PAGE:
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Background information

In 2020-21, screening uptake reached an all-time low.

While some of this will directly link to the COVID-19 pandemic, breast screening uptake has been declining for over a decade.

Barriers and interventions

There are several reasons why women may not attend breast screening. Dr Rebecca Leon, GatewayC GP Lead, spoke to Manveet Basra and Sadia Habib who lead Breast Cancer Now’s Public Health and Wellbeing team about the barriers to attending breast screening.

Key points:

There are a number of general barriers to engaging with and attending breast screening appointments. These can be broadly categorised as logistics or appointment barriers.

Logistics barriers include transportation, cost, lack of time and access; these are identified in general population studies as well as in BAME groups, and amongst people with physical disabilities.

Appointment barriers include a lack of risk awareness and understanding of the relevance of screening, fear of the screening process itself and what it entails, or a previous negative experience.

There is also concern that one of the measures taken to help the screening programme recover could be contributing to the drop in the number of women attending. Before the pandemic, invitations provided a timed appointment for breast screening. When screening restarted, most women were sent ‘open invitations’ which required them to book their own appointment. Research suggests women are less likely to attend when sent open invites.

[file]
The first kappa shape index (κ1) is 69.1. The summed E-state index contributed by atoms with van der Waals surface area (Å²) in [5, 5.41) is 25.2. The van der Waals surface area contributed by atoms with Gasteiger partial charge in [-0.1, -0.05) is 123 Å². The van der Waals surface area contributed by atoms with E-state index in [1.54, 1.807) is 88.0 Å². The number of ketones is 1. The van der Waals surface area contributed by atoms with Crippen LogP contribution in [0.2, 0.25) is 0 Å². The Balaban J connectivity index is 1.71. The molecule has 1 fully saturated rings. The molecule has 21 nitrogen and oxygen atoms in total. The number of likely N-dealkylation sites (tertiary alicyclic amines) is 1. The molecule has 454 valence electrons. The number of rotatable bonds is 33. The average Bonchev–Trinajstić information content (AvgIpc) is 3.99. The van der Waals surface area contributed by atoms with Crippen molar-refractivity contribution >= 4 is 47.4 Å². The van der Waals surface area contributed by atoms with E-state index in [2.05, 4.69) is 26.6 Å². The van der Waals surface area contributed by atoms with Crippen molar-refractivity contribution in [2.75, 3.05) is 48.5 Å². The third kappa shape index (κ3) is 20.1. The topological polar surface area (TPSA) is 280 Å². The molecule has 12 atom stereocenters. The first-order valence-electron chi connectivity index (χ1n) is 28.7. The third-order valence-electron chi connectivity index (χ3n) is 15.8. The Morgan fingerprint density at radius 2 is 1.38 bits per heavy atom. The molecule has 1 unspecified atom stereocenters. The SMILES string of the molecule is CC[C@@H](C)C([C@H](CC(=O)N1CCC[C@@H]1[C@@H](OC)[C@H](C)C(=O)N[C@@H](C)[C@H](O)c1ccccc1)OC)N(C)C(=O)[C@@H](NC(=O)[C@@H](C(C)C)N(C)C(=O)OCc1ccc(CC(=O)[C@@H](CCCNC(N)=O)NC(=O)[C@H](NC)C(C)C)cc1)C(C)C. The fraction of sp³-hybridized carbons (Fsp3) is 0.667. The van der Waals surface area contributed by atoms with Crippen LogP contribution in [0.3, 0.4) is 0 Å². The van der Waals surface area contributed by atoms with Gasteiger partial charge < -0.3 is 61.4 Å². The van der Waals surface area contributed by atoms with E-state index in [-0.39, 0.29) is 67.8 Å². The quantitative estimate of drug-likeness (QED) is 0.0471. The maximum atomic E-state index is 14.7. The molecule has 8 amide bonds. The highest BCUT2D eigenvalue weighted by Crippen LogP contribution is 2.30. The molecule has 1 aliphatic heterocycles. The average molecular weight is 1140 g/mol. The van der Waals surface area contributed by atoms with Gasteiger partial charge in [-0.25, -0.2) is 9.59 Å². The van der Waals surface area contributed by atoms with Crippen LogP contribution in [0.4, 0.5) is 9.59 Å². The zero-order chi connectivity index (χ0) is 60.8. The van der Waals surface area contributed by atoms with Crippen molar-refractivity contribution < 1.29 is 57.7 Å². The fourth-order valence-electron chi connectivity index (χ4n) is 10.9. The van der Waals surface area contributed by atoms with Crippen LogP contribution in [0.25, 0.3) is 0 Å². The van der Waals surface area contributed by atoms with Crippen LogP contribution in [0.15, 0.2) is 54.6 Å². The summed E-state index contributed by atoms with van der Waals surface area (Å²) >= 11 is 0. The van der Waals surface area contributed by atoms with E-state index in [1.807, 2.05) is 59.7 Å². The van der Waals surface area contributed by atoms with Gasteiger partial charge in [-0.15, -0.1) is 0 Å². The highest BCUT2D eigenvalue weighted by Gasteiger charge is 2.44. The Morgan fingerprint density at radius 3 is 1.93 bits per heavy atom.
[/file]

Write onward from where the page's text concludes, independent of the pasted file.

It is essential to understand the reasons that your local population aren’t attending. This will allow for information and resources to be targeted more effectively.

GP practices can help patients make an informed decision about participating in breast screening:

  • Improving awareness of the programme
  • Encouraging re-attendance when invited, even if previous tests have been normal
  • Discussing potential barriers
  • Engaging with non-responders
  • Discussing opportunistically at other healthcare appointments
  • Using different communication methods to engage with patients (such as texts, telephone calls and targeted letters)

Innovation: North Midlands Breast Screening Service

With the help of digital PR and communications agency, the North Midlands Breast Screening Service linked with local GP practices that had active Facebook pages and promoted the service on local Facebook community groups popular with women over 50.

The team posted information aimed at encouraging women to spread the message about the benefits and importance of screening.

Its social media initiative led to a 13% increase in first time breast screening attendances in Stoke-on-Trent.

Read in-full here

Additional information

Link: Effect of second timed appointments for non-attenders of breast cancer screening in England, The Lancet Oncology (2017)
Link: How the North Midlands Breast Screening team uses Facebook to increase breast screening uptake, Public Health England Screening Blog (2019)

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